Someone said this (Bill Walsh?): When he team gets to the 20, they are looking to score *from there* instead of merely trying to advance the ball. A lot of teams, especially inside the ten, see a few yard gain as good because they move closer to the endzone. Rather, pass-heavy teams with weaker run games should see this as an almost binary outcome. You’re either in the endzone, or you aren’t. No advantage to being on the 15, the 10, or the 5.

  • Chris

    Gary, that was Walsh. A lot of his thinking was that, as soon as he hit the 25, the defense, having given up some yards to let you there, will get more aggressive. Thus it gives you the chance to hit some touchdown passes. He used to say that once you hit the 25, if they didn’t blitz the last down, they will the next. It’s a good point and I agree, this should be a big part of any pass-first team’s scoring mentality: Score just outside or as soon as you hit the red zone. Still, it’s worth trying to improve in that area.

  • Canuck

    Just move to Canada…we have 20 yard endzones. You can still use all of your air raid concepts in the redzone.

  • endersgame

    @ Gary, Chris:

    Here is the article where Walsh talks about passing in the red zone:

    http://www.westcoastoffense.com/bill%20walsh%20article%201.htm

    The section you’re both remembering is “In Scoring Territory.”

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  • ko49

    We’ve been a pass-heavy (if not pass first) team for a few years now on the high school level and have had success throwing the ball in the red zone out of bunch sets. The natural picks you can create by using stick, spacing, mesh and smash concepts out of that compressed formation creates advantages against the man defenses most teams like to use inside the 20. So yes, running the ball is almost always the best idea. But you can still use formations to exploit man coverage in the red zone and not have to try to reinvent yourself…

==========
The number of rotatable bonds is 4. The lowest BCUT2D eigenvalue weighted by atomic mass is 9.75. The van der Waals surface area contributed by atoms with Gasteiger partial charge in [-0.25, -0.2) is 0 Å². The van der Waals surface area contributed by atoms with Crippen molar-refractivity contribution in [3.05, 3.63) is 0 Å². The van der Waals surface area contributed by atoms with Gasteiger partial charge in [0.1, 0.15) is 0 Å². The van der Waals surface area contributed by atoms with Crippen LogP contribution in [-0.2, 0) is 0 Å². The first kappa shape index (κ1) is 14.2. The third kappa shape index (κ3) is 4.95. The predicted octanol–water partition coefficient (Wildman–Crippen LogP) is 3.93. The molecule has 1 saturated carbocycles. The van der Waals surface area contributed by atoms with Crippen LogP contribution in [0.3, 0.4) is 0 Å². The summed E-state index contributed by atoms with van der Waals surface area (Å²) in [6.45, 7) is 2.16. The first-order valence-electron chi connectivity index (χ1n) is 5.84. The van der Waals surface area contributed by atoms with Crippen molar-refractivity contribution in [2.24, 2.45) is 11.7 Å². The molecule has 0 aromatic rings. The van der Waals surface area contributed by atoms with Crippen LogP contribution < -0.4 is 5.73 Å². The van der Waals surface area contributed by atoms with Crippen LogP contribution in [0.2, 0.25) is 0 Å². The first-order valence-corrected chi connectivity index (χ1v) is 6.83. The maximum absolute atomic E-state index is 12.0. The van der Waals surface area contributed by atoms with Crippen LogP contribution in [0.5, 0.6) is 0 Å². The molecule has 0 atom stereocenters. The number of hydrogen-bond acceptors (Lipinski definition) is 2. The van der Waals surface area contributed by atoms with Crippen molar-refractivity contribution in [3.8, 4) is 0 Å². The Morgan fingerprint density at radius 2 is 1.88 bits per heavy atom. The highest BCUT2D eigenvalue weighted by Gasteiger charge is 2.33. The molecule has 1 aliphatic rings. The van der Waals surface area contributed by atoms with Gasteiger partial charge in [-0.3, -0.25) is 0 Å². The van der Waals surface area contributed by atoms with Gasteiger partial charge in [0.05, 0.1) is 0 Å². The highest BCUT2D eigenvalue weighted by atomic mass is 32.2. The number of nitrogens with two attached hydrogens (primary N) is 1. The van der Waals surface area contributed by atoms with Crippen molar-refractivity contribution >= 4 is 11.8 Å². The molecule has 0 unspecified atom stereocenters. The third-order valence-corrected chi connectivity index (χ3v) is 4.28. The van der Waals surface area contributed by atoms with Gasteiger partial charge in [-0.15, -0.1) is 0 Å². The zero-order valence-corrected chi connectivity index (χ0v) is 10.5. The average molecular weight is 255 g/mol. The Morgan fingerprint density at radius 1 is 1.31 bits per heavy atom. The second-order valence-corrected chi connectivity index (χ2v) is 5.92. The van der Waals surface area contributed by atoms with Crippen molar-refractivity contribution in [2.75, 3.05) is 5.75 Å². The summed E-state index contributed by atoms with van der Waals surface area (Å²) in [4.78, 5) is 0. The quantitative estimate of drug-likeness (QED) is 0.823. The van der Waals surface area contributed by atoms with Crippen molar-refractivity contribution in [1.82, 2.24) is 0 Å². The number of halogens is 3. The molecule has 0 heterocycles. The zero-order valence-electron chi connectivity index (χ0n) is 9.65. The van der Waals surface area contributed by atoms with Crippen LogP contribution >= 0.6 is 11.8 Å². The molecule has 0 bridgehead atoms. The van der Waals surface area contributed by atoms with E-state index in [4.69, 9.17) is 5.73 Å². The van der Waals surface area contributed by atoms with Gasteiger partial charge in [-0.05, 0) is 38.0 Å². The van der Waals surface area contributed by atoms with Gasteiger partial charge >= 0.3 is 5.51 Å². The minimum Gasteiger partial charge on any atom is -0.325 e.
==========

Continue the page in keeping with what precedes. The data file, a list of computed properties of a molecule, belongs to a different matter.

• daniel tyler

    get a 250 pound power back to run it in there. I don’t understand why more spread/passing teams don’t have a big bruiser, at least in college and the NFL. THink about it, defenders are smaller with the rise of 3 to 4 wide receiver sets, more defensive backs on the field, or hybrids. Just get a big back in there to punch it in and run over those guys . Worked with Tebow…

    and look what June Jones did last year at SMU, had Zach Line, a 240 pound back running the ball, first guy to rush for 1,000 under June Jones and hasn’t been done at SMU for a long time. He was originally considered a fullback, but hes quick, his speed in the 10-20 yard range is great and has soft hands. There are tons of high school backs like this that get misplaced in some offense wasted as just a battering ram. Instead, teams like Tech would have smaller backs, who never rushed for much. The point for the running game isn’t to have a homerun threat, rather just to get a short first down or a goal line td.

  • Will

    10 points Daniel, also another point of the running game is to keep defenses honest, even a failing unproductive running attack needs to be used some minimum ammount of the time to prevent pass rushers from killing the QB, pass first teams need to sprinkle in draw plays (and screens which aren’t running plays but still) to slow down pass rushers, although I prefer the idea of running straight at pass rushers to beat them up a little bit

  • Michael

    In the Washington State HS Championship, I saw a team that runs the spread in most situations, but then goes with the Double Wing in short-yardage and goalline situations. I thought that was a great idea. You only need about 4-5 plays: Super Power, 2 Traps, a Reverse and then a playaction pass. The Double Wing is very hard to stop in short yardage situations and it is so simple to teach. I would go with that approach.

  • CoachK15

    Michael-

    That was Ferris HS, they beat Skyline…both teams are Spread, but Ferris is not AirRaid like Skyline is. Therefore, it’s a bit easier for them to switch gears into DoubleWing mode. That said, I was thinking about doing the same thing after playing 3 DoubleWing teams this season…it did look like it was working well.

  • Devilsadvocate

    Chris, I don’t have the statistical data at hand, but if my memory serves me (which admittedly is becoming less reliable with age…), we scored more touchdowns using the unbalanced formation than any other. The somewhat suprising thing is that we scored more from passing than running out of that formation. In my time with the Tigers and Red, I can remember measuring the output of that formation in MILES! (Red was big into unit conversion for his offensive production… :-) )